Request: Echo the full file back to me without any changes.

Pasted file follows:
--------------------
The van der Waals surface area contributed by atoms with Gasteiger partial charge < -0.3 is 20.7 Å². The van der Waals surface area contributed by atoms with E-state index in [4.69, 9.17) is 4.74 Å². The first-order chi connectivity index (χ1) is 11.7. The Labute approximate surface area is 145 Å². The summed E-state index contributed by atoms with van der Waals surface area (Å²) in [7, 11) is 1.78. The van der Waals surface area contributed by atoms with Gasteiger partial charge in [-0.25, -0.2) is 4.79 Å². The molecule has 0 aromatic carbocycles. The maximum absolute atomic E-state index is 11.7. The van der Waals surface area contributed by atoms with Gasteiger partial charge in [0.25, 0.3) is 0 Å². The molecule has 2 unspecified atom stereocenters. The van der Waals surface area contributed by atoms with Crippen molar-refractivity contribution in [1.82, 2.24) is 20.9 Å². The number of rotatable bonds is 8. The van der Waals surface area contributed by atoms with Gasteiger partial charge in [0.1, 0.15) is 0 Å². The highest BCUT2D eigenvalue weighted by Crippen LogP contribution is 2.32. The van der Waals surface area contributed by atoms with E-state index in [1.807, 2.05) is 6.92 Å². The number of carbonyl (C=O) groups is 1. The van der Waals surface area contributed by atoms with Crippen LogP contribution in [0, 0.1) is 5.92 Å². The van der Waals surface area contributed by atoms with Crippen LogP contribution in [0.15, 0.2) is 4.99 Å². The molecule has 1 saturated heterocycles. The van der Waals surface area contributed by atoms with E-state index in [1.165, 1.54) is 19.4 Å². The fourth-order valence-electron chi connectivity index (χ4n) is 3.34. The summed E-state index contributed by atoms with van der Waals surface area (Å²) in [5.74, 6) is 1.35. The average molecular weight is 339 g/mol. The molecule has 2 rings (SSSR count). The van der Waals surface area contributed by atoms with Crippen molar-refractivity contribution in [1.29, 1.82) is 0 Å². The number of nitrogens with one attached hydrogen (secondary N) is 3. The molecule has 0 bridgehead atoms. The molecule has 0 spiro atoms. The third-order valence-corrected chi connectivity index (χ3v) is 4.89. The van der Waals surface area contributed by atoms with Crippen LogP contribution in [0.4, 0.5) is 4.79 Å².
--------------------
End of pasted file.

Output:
The van der Waals surface area contributed by atoms with Gasteiger partial charge < -0.3 is 20.7 Å². The van der Waals surface area contributed by atoms with E-state index in [4.69, 9.17) is 4.74 Å². The first-order chi connectivity index (χ1) is 11.7. The Labute approximate surface area is 145 Å². The summed E-state index contributed by atoms with van der Waals surface area (Å²) in [7, 11) is 1.78. The van der Waals surface area contributed by atoms with Gasteiger partial charge in [-0.25, -0.2) is 4.79 Å². The molecule has 0 aromatic carbocycles. The maximum absolute atomic E-state index is 11.7. The van der Waals surface area contributed by atoms with Gasteiger partial charge in [0.25, 0.3) is 0 Å². The molecule has 2 unspecified atom stereocenters. The van der Waals surface area contributed by atoms with Crippen molar-refractivity contribution in [1.82, 2.24) is 20.9 Å². The number of rotatable bonds is 8. The van der Waals surface area contributed by atoms with Gasteiger partial charge in [0.1, 0.15) is 0 Å². The highest BCUT2D eigenvalue weighted by Crippen LogP contribution is 2.32. The van der Waals surface area contributed by atoms with E-state index in [1.807, 2.05) is 6.92 Å². The number of carbonyl (C=O) groups is 1. The van der Waals surface area contributed by atoms with Crippen LogP contribution in [0, 0.1) is 5.92 Å². The van der Waals surface area contributed by atoms with Crippen LogP contribution in [0.15, 0.2) is 4.99 Å². The molecule has 1 saturated heterocycles. The van der Waals surface area contributed by atoms with E-state index in [1.165, 1.54) is 19.4 Å². The fourth-order valence-electron chi connectivity index (χ4n) is 3.34. The summed E-state index contributed by atoms with van der Waals surface area (Å²) in [5.74, 6) is 1.35. The average molecular weight is 339 g/mol. The molecule has 2 rings (SSSR count). The van der Waals surface area contributed by atoms with Crippen molar-refractivity contribution in [1.29, 1.82) is 0 Å². The number of nitrogens with one attached hydrogen (secondary N) is 3. The molecule has 0 bridgehead atoms. The molecule has 0 spiro atoms. The third-order valence-corrected chi connectivity index (χ3v) is 4.89. The van der Waals surface area contributed by atoms with Crippen LogP contribution in [0.4, 0.5) is 4.79 Å².